Meet These Latino Vegan Restaurateurs

NEW YORK, NY -- Radha Ugo, 30, has never eaten meat in his life and never will. Ugo, a Manhattan resident who was born in Peru to an Argentinian father and a Uruguayan mother, said his parents had already embraced a vegetarian lifestyle before he was born. “I do my best not to cause harm and suffering to other living creatures,” Ugo said. “When it’s in front of your plate and put in a cute sandwich with cheese and lettuce, it looks harmless. … But this animal died so it could sit in your sandw

One in six newly married Americans has spouse of different race or ethnicity

In the nearly half century since the landmark Supreme Court decision Loving v. Virginia made it possible for couples of different races and ethnicities to marry, such unions have increased fivefold among newlyweds, according to a new report. In 2015, 17 percent, or one in six newlyweds, had a spouse of a different race or ethnicity compared with only 3 percent in 1967, according to a Pew Research Center report released Thursday. "More broadly, one-in-10 married people in 2015 — not just those

An Environmental Justice Advocate’s L.A. Story

Dr. Michael Anthony Mendez on the subject of his new book, Climate Change from the Streets, and the readiness of Latinos to act on climate and justice. Like Mike, Carol, Marcia, Greg, and company, Michael Anthony Mendez grew up in California’s San Fernando Valley. But unlike the Bradys, Mendez, who is Mexican-American, didn’t live in a roomy split-level on a tree-lined block. His neighborhood, the North Valley section of Los Angeles, housed two landfills but had no parks for the people, mostly

Inspiring Memoirs Tell Journey From Child Farm Worker to Academic

As a child migrant worker in the 1940s and 50s, Francisco Jiménez would spend 12 hours a day, seven days a week in the California fields, missing the first two months of school every year to help his parents during the harvest season. Decades later, this renowned scholar and professor would be chronicling his inspiring journey, highlighting that despite difficulties, education is a path forward. Jiménez has shared his family’s life and struggles in four award-winning memoirs aimed at young read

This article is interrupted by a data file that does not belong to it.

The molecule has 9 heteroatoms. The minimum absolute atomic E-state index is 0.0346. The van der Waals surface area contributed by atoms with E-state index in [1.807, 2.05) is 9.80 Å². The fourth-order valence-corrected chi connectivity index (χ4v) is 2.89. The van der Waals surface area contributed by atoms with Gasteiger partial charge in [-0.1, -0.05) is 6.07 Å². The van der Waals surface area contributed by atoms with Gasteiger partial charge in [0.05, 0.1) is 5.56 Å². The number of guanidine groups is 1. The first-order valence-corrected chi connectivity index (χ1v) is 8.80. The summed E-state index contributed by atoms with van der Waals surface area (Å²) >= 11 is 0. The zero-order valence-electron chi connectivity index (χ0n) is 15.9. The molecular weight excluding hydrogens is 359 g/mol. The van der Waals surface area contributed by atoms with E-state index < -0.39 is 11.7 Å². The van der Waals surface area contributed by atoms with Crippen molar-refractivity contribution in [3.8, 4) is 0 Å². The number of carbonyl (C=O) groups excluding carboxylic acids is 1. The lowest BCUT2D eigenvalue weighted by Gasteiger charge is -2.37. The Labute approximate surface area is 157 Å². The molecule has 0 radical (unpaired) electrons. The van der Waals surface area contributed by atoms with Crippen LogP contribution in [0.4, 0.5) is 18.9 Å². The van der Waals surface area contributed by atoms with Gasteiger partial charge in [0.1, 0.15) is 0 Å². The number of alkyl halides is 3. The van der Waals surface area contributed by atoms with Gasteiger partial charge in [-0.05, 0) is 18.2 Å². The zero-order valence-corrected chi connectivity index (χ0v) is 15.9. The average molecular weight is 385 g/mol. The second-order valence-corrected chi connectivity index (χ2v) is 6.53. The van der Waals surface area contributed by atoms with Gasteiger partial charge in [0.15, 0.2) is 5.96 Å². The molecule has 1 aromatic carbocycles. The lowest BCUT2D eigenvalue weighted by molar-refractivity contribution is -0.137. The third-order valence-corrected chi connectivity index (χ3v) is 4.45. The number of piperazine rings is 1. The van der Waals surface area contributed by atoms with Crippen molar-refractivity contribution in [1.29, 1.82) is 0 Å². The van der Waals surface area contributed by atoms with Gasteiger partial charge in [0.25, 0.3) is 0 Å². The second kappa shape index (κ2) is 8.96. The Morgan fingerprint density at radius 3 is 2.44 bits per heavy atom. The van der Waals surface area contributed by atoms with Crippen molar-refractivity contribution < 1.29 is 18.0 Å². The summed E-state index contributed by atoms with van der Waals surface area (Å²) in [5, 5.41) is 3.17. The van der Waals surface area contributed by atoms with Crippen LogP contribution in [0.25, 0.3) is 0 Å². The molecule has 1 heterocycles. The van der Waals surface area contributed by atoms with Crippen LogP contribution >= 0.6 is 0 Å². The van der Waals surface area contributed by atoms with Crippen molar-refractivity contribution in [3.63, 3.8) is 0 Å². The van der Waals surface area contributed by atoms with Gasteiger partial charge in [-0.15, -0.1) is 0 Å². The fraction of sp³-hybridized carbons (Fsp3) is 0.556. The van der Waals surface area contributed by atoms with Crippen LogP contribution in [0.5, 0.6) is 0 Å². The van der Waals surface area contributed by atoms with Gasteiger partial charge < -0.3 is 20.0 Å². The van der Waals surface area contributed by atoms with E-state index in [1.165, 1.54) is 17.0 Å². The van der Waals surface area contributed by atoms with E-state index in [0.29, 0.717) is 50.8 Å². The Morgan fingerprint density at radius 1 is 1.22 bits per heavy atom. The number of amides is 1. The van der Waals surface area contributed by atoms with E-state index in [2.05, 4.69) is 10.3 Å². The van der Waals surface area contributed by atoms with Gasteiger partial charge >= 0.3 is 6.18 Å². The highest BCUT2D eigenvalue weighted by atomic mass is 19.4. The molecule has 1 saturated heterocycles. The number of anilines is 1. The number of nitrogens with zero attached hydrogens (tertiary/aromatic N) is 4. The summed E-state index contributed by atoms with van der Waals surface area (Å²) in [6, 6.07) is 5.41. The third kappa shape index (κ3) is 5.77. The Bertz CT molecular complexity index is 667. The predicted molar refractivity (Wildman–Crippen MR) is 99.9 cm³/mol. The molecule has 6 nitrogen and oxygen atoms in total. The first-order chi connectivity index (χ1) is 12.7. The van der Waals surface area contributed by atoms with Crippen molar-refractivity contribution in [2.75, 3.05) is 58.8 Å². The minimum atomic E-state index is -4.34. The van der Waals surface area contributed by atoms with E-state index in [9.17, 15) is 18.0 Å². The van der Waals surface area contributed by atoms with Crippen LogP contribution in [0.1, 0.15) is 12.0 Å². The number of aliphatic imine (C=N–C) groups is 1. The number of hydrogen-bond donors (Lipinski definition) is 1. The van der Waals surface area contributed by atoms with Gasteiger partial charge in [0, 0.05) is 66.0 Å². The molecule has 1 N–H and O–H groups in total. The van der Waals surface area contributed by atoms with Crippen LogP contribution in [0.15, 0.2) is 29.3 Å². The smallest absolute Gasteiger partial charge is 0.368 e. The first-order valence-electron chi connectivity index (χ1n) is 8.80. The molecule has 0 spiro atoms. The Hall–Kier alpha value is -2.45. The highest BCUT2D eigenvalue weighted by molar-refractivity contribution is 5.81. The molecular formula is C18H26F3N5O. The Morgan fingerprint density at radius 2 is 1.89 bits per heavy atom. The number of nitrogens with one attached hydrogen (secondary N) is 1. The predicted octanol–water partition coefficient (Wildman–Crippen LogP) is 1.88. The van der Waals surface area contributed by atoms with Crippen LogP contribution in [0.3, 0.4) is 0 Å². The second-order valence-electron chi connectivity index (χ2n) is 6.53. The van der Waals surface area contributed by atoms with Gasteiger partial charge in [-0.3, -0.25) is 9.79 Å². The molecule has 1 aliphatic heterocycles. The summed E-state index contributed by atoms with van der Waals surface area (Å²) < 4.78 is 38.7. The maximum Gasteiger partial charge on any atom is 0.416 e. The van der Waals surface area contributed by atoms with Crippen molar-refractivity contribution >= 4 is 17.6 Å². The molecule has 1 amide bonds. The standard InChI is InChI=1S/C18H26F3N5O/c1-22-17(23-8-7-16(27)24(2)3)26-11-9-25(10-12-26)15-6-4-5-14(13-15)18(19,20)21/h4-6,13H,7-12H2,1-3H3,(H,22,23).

'A hidden gem': Nebraska Latinos tout its rich history and diversity

OMAHA, Nebraska — When state Senator Tony Vargas moved with his future wife to Nebraska from New York City in 2012, he was surprised at the diversity in Omaha, the state's largest city. “It’s a hidden gem here — we have a confluence of identities that people don’t usually think of when they come to Nebraska," said Vargas, 32, the son of Peruvian immigrants. "South Omaha in particular has had a rich immigrant experience. It’s not just Latinos, but Irish, Polish and Italian-Americans who have set

For This Latino Family, Civic Engagement Crosses Multiple Generations

Get breaking news alerts and special reports. The news and stories that matter, delivered weekday mornings. It’s not enough for Olma Echeverri and her husband Germán De Castro to exercise their right to vote. The longtime Colombian-American Democrats from Charlotte, North Carolina, have inspired their children and grandchildren to become civically active as well: bringing them to debates and rallies for local, state and national elected officials for two decades. Echeverri and De Castro will

Global Eats: 38 Restaurants That Put the World on Your Plate | NJ Monthly

All but four of the 50 states are geographically larger than ours. But New Jersey—thanks to its immigrant communities and the diverse roots of many of its citizens—offers a veritable expo of world cuisines in its packed confines. In these pages, we concentrate on the cooking with which you may be least familiar, omitting those we think you know best (Chinese, French, Greek, Indian, Japanese, Thai) and the two we’ve celebrated in previous issues (Italian and Mexican). So grab a fork, chopsticks,

Why I changed my mind about Cuba

Editor's note: Carmen Cusido is a freelance writer based in Union City, New Jersey, and a graduate of Columbia University's Graduate School of Journalism. She's a member of the National Association of Hispanic Journalists' New York City board. The opinions expressed in this commentary are her own. (CNN) -- Growing up in the United States, my summers were filled with trips to Little Havana in Miami, where my family and I would watch anti-communist plays featuring popular Latino actors. Those tri